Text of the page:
Conclusions: The MDD patients have altered FCs among multiple brain networks and a disrupted correlation between the FC of prefrontal cortex and executive function. The disrupted correlation could present before the symptoms develop and may be the core process in the development of executive function impairment.

<![CDATA[Microscopic Polyangiitis With Selective Involvement of Central and Peripheral Nervous System: A Case Report]]> Background: Microscopic polyangiitis (MPA) is a necrotizing vasculitis that affects predominantly small-sized vessels in many organ systems. The disease generally causes glomerulonephritis, pulmonary damage, arthritis, and neuropathy. An exclusive involvement of both central nervous system (CNS) and peripheral nervous system (PNS) is extremely rare.

Case Presentation: A 62-year-old woman was admitted to our hospital with a 3 months history of right foot drop, recently complicated by intense myalgia, arthralgia, and allodynia to tactile, vibratory, and pressure stimuli. Since blood tests revealed elevated inflammatory indexes, we suspected either infectious or immune-mediated disorders. Chest radiograph, blood culture series, and echocardiogram revealed normal findings, while urinalysis showed a bacterial infection that was successfully treated. The neurophysiological findings were compatible with multiple mononeuritis, and a brain MRI evidenced ischemic lesions of both basal ganglia and thalamus. A wide-spectrum autoantibody assay revealed the presence of high-titer perinuclear anti-neutrophil cytoplasmic antibodies specific for myeloperoxidase (MPO-ANCA). According to these findings, the diagnosis of MPA was made, and the patient was successfully treated with intravenous (IV) methylprednisolone, followed by two doses of rituximab.

Conclusions: An assessment of both CNS and PNS should be included in the diagnostic evaluation of MPA. The involvement of the PNS may raise the risk of a relapsing course and treatment failure, therefore it should be considered in the choice of induction and maintenance therapy.

<![CDATA[Circadian Rhythms and Epilepsy: A Suitable Case for Absence Epilepsy]]> Many physiological processes such as sleep, hormonal secretion, or thermoregulation, are expressed as daily rhythms orchestrated by the circadian timing system. A powerful internal clock mechanism ensures proper synchronization of vital functions within an organism on the one hand, and between the organism and the external environment on the other. Some of the pathological processes developing in the brain and body are subjected to circadian modulation as well. Epilepsy is one of the conditions which symptoms often worsen at a very specific time of a day. Variation in peak occurrence depends on the syndrome and localization of the epileptic focus. Moreover, the timing of some types of seizures is closely related to the sleep-wake cycle, one of the most prominent circadian rhythms. This review focuses on childhood absence epilepsy (CAE), a genetic generalized epilepsy syndrome, in which both, the circadian and sleep influences play a significant role in manifestation of symptoms. Human and animal studies report rhythmical occurrence of spike-wave discharges (SWDs), an EEG hallmark of CAE. The endogenous nature of the SWDs rhythm has been confirmed experimentally in a genetic animal model of the disease, rats of the WAG/Rij strain. Well-known detrimental effects of circadian misalignment were demonstrated to impact the severity of ongoing epileptic activity. SWDs are vigilance-dependent in both humans and animal models, occurring most frequently during passive behavioral states and light slow-wave sleep. The relationship with the sleep-wake cycle seems to be bidirectional, while sleep shapes the rhythm of seizures, epileptic phenotype changes sleep architecture. Circadian factors and the sleep-wake states dependency have a potential as add-ons in seizures' forecasting. Stability of the rhythm of recurrent seizures in individual patients has been already used as a variable which refines existing algorithms for seizures' prediction. On the other hand, apart from successful pharmacological approach, circadian hygiene including sufficient sleep and avoidance of internal desynchronization or sleep loss, may be beneficial for patients with epilepsy in everyday management of seizures.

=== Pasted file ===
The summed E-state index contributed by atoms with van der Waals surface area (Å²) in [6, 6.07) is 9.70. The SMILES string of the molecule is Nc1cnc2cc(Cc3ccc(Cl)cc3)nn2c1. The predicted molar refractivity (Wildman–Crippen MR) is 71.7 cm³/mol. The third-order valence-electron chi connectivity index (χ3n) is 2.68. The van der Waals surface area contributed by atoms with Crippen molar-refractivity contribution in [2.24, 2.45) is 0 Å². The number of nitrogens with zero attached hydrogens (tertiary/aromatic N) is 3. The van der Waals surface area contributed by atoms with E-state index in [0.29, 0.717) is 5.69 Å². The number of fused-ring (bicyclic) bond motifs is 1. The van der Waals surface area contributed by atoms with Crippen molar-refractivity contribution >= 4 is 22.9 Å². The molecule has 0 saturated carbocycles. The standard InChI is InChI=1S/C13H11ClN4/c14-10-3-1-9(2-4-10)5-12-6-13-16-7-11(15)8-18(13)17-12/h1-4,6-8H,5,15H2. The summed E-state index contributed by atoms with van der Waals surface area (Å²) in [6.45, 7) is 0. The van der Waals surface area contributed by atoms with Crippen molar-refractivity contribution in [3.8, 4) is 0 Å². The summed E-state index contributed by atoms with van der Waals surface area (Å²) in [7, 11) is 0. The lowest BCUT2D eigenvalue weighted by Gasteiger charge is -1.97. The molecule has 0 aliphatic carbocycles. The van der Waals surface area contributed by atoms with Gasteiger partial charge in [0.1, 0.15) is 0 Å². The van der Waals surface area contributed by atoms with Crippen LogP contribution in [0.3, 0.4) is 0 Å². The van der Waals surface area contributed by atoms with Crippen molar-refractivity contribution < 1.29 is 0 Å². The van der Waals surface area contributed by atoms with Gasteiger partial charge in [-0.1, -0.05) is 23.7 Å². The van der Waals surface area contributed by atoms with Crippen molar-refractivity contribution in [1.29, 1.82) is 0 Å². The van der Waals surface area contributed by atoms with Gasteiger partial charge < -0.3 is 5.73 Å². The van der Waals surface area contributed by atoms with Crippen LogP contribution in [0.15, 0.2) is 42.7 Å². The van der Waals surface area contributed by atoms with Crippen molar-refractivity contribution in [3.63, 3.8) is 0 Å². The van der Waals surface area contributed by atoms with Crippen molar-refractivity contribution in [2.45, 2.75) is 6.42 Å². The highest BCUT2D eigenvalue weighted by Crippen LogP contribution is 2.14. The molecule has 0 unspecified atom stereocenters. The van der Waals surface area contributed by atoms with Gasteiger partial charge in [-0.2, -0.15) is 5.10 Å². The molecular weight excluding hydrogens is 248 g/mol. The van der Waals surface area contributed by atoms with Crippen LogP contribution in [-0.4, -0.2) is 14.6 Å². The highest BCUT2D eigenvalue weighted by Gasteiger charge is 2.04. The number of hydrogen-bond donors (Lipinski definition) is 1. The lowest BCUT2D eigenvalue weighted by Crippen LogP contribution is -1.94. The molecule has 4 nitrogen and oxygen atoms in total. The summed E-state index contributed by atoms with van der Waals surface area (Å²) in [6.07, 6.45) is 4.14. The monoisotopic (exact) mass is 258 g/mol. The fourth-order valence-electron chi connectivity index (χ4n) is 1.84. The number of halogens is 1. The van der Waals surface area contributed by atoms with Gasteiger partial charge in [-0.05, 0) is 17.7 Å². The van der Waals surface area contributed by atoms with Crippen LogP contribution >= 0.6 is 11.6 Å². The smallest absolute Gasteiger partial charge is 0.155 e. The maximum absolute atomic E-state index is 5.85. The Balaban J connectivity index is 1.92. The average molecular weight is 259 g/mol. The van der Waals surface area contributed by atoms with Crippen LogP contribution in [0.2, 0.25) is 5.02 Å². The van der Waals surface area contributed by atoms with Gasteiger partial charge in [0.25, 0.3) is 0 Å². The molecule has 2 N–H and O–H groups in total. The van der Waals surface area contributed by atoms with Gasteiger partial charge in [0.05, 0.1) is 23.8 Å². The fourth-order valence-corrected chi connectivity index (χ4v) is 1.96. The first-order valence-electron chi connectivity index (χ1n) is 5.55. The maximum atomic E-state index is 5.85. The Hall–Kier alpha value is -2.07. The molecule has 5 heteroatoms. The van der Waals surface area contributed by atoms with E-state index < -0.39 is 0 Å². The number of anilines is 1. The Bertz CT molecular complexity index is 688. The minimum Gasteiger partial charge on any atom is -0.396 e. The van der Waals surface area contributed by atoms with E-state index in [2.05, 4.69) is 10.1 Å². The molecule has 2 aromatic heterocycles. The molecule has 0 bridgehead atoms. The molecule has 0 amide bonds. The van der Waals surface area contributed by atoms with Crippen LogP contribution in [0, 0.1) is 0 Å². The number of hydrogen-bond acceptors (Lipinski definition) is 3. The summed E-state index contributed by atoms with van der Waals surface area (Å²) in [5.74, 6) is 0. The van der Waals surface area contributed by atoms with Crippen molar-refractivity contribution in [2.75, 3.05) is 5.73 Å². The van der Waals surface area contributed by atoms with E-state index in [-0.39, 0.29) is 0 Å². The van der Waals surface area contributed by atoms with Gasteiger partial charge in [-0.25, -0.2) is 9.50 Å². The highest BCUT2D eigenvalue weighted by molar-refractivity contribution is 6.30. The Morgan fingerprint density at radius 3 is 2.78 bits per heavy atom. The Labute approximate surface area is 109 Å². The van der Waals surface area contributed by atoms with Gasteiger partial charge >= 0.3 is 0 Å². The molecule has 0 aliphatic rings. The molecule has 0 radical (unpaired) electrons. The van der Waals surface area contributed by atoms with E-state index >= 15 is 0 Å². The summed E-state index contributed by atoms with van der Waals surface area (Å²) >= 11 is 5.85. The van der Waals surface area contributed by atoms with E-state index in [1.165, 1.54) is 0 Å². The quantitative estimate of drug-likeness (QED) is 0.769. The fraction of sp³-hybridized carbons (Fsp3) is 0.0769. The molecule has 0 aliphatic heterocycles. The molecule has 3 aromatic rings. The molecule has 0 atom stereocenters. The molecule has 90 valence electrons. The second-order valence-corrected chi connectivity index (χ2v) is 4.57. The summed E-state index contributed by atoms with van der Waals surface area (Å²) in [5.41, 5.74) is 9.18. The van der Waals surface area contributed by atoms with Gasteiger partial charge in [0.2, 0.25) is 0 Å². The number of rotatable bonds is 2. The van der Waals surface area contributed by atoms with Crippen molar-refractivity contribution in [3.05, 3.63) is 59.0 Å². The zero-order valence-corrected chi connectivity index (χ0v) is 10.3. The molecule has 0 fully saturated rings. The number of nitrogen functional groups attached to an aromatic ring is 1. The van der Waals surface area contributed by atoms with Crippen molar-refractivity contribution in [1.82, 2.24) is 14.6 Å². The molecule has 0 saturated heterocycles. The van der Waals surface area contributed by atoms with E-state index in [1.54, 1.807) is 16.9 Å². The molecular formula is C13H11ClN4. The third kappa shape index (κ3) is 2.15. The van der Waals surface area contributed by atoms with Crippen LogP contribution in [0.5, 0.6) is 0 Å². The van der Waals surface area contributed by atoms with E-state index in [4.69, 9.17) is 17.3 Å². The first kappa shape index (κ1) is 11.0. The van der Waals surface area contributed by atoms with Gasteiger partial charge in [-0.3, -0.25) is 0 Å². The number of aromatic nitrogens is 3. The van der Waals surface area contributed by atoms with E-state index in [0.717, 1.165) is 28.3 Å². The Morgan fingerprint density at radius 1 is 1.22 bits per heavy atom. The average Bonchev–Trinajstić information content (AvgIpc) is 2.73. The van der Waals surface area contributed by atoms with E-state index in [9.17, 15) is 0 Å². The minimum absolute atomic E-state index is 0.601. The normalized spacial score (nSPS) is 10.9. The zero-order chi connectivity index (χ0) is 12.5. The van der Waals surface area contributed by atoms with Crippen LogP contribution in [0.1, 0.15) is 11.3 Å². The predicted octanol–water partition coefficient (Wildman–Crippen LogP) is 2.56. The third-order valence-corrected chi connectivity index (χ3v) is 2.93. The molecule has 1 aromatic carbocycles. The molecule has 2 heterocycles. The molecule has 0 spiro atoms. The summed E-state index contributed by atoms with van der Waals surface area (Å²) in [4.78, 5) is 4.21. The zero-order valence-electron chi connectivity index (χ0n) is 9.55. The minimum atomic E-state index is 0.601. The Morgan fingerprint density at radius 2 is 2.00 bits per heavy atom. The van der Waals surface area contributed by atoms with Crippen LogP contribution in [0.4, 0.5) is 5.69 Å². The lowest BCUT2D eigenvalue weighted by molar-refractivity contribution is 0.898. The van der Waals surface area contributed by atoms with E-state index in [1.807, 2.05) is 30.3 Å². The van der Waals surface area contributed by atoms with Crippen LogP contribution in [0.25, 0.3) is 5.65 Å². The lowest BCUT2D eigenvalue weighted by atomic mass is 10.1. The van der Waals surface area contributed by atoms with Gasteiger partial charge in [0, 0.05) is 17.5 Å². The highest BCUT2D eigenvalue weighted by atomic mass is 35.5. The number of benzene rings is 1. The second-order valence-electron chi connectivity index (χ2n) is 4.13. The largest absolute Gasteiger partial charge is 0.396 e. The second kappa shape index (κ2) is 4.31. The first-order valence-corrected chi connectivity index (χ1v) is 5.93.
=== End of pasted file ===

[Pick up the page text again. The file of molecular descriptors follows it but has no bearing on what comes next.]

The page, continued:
<![CDATA[Normative Observational Nerve Ultrasound Values in School-Age Children and Adolescents and Their Application to Hereditary Neuropathies]]> Backgrounds: We have aimed to establish nerve ultrasound reference data in 8 to 17-year-old children and adolescents and to compare those data to younger children, adults, and age-matched children with polyneuropathies.

Methods: High-resolution ultrasounds of the nerves were performed in 117 healthy children and adolescents at 20 predefined landmarks in the neck and the extremities of both sides. Mean values, side-to-side differences and intraneural ratios, as well as upper limits have been calculated. In a second step, a comparison between 25 children and adolescents of the same age range with proven hereditary and acquired neuropathies and lysosomal storage diseases has been carried out.

Results: Nerve growth correlates significantly with age and reaches adult values at the age of around 15 years. The influence of body mass index and gender is negligible at most segments. By the use of age-specific upper limits, nerve enlargement could be seen in distinct types of neuropathies, particularly in demyelinating hereditary and inflammatory types, which is comparable to findings in adults, but also in rare lysosomal storage diseases.

Conclusion: Nerve size correlates with age during childhood and reaches a climax in younger adults. Age-matched reference data are inevitable to differ between hypertrophic and non-hypertrophic nerve damage, e.g., in neuropathies.

<![CDATA[Editorial: Patient Empowerment and Person-Centered Care in Movement Disorders]]>